Aarti Sequeira’s Alexander the Great's Lamb Chops, as seen on Guy's Ranch Kitchen Season 6.
Recipe courtesy of Aarti Sequeira

Alexander The Great's Lamb Chops

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  • Level: Intermediate
  • Total: 1 hr (includes cooling time)
  • Active: 40 min
  • Yield: 6 servings
This recipe is inspired by the leg of lamb my mum would make every Christmas, “Masala Raan” (masala means spice mix; raan means the leg of an animal, usually mutton, goat or lamb). It was an extensive affair involving a two-day process and two separate marinades, one of green papaya and salt to tenderize the meat, then a second yogurt-based one to flavor it. Cashews and fried onions were used to enrich the marinade, adding buttery richness and a pronounced umami sweetness. The dish is said to have been served by Alexander the Great to a defeated king in India as a sign of goodwill and friendship. Seems pretty appropriate for a Christmas table! Here’s my simplified version using quick-cooking rack of lamb; I decided to turn the cashews and fried onions into a delectable crust. I also added a bright, minty relish with a sour pucker from the barberries—and happily, it mirrors the traditional colors of Christmas, green and red.




Special equipment:
a mortar and pestle
  1. Position an oven rack in the center of the oven, then preheat to 425 degrees F.
  2. Pour the cashews and fried onions into a food processor. Pulse until finely chopped. Pour into a bowl. Return the food processor bowl to the machine.
  3. Set a small skillet over medium heat. Add the cardamom pods and black peppercorns. Toast, stirring frequently, until you can start to smell them. Add the coriander seeds and cumin seeds. Toast until fragrant, another 30 seconds or so. Pour into a mortar and pestle. Allow to cool, then pound until a fine powder forms. Set aside.
  4. Pulse the garlic and ginger in the food processor until finely chopped. Add the ground spices, yogurt, salt, lemon juice, mustard, chile powder and cinnamon. Add 2 tablespoons of the cashew-onion mixture. Process until as smooth as possible.
  5. Rub the marinade over the front and back of the racks of lamb, then carefully apply a crust of the cashew-onion mixture over the top, gently pushing the mixture into the marinade so it really adheres. Place the racks on a parchment- or foil-lined baking sheet, then pop into the oven. Roast for 20 minutes for rare, 25 minutes for medium-rare. (Cover with foil halfway through if starting to turn too toasted.) Remove from the oven, then cover lightly with foil, and allow to rest.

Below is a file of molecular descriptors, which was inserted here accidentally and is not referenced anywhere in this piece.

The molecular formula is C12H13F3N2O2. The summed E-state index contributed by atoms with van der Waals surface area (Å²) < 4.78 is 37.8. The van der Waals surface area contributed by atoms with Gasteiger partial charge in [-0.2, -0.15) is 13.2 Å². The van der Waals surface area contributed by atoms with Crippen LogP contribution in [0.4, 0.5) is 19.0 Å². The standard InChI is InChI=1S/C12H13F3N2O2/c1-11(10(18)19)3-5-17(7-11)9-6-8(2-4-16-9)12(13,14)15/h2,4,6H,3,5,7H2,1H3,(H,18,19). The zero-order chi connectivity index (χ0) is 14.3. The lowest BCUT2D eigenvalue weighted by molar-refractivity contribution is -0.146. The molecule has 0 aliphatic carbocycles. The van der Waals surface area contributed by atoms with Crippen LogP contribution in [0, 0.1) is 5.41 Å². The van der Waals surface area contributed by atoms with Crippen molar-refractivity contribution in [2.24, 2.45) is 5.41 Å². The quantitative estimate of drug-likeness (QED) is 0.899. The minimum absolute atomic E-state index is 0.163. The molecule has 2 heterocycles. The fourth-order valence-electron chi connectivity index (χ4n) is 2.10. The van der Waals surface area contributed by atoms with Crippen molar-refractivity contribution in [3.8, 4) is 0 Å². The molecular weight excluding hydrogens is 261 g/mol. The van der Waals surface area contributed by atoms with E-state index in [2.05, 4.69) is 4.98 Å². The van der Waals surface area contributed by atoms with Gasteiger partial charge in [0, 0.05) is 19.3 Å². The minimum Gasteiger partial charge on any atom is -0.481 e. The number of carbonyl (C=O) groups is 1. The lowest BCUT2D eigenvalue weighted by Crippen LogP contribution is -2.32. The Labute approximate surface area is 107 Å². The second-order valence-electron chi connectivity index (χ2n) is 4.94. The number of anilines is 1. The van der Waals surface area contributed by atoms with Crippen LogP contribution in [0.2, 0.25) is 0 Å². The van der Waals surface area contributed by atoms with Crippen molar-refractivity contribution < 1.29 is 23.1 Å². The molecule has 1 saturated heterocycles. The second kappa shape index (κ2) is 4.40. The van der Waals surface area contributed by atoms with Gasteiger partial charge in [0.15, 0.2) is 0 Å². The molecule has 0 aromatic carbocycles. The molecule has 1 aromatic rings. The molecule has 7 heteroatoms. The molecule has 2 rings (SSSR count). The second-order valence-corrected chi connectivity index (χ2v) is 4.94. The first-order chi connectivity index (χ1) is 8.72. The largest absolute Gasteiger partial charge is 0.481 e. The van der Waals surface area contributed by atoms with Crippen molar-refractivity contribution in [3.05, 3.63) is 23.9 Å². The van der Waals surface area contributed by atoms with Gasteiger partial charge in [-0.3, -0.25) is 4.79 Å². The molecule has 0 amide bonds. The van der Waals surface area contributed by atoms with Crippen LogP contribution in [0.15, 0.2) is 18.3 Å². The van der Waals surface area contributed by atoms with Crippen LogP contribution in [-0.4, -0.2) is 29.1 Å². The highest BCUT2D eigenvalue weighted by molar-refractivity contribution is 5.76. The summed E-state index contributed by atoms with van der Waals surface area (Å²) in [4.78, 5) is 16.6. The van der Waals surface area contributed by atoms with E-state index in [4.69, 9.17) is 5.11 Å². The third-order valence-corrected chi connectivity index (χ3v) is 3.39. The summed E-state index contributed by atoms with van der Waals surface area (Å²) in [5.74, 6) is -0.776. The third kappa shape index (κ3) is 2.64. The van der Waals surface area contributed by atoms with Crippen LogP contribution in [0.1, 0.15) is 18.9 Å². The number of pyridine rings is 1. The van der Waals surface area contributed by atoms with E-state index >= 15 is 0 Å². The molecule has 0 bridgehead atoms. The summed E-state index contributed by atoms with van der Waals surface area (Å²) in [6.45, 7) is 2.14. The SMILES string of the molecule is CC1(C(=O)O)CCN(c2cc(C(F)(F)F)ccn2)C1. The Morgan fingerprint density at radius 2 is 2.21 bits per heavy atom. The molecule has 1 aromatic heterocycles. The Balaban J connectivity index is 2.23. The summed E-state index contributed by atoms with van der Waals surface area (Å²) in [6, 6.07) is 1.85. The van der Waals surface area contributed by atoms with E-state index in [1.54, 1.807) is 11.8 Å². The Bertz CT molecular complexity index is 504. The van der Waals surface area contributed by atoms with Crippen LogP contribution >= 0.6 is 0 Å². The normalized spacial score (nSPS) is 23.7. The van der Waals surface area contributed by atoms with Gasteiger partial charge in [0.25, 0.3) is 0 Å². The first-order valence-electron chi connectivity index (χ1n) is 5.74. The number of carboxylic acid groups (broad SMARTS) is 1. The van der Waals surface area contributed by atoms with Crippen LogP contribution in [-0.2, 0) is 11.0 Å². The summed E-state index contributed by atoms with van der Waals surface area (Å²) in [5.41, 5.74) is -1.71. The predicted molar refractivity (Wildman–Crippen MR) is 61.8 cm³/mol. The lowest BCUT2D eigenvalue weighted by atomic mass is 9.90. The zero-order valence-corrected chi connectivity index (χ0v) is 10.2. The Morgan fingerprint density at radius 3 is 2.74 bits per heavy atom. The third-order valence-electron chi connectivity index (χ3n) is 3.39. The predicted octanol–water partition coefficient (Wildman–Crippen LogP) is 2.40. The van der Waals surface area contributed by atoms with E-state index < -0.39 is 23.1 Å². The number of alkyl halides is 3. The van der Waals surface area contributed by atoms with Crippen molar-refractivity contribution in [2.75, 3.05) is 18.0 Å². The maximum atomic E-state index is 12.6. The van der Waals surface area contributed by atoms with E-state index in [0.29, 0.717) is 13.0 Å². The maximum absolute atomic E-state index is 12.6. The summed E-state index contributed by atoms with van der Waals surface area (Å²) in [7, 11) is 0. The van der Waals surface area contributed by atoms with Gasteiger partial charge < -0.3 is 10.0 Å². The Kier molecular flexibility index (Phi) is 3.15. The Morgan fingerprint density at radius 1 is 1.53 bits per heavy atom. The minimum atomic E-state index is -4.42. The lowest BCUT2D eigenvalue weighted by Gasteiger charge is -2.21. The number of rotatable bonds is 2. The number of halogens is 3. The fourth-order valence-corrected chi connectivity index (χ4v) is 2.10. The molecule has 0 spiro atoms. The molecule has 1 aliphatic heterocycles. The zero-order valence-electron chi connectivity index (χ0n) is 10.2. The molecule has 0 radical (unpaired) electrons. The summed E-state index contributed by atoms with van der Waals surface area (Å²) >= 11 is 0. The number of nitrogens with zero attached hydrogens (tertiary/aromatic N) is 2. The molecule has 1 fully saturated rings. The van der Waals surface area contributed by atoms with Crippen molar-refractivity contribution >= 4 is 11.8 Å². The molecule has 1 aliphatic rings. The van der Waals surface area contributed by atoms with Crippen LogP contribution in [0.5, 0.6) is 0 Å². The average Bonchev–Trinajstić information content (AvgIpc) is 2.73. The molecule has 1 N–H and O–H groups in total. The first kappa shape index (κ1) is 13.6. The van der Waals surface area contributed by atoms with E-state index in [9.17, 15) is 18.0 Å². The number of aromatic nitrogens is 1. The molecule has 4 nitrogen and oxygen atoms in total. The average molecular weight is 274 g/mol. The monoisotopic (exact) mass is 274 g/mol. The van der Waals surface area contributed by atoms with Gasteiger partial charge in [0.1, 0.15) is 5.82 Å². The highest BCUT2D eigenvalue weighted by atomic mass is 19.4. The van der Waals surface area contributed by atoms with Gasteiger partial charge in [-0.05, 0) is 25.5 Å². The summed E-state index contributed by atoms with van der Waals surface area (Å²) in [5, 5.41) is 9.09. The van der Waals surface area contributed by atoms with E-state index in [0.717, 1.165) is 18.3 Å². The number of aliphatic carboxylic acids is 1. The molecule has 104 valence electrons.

6. Meanwhile, make the relish: If you’re using barberries, we need to lightly glaze them with some of the lemon juice or else they’ll be too sweet. If you’re using currants, you can skip this step. Warm the butter in a small skillet over medium heat. Drain the barberries, then add them to the skillet. Coat in the warm butter, then add sugar and salt to taste. Stir, and cook until they swell, about 3 minutes. Remove to a small bowl. Stir in the lemon zest, lemon juice and olive oil, then the fresh herbs. Season with salt and pepper. Taste and adjust according to your palate.
  7. Remove the foil and slice the lamb. Top with the relish and serve immediately.

Cook’s Note

For the fried onions: These prepared fried onions are available through Indian markets. Unlike the fried onions we use here in the States to top off our green bean casseroles, Indian fried onions have no batter on them, so they have a clean, sweet flavor. You can make your own by simply shallow-frying thin slices of yellow or red onion until golden brown. For the lamb: New Zealand and Australian lamb is on the smaller, leaner and more tender side. American lamb comes from a different species that grows much larger, but is no less delicious! This recipe was written using New Zealand lamb, so if you’re cooking an American lamb rack, you may need to add a little bit more roasting time.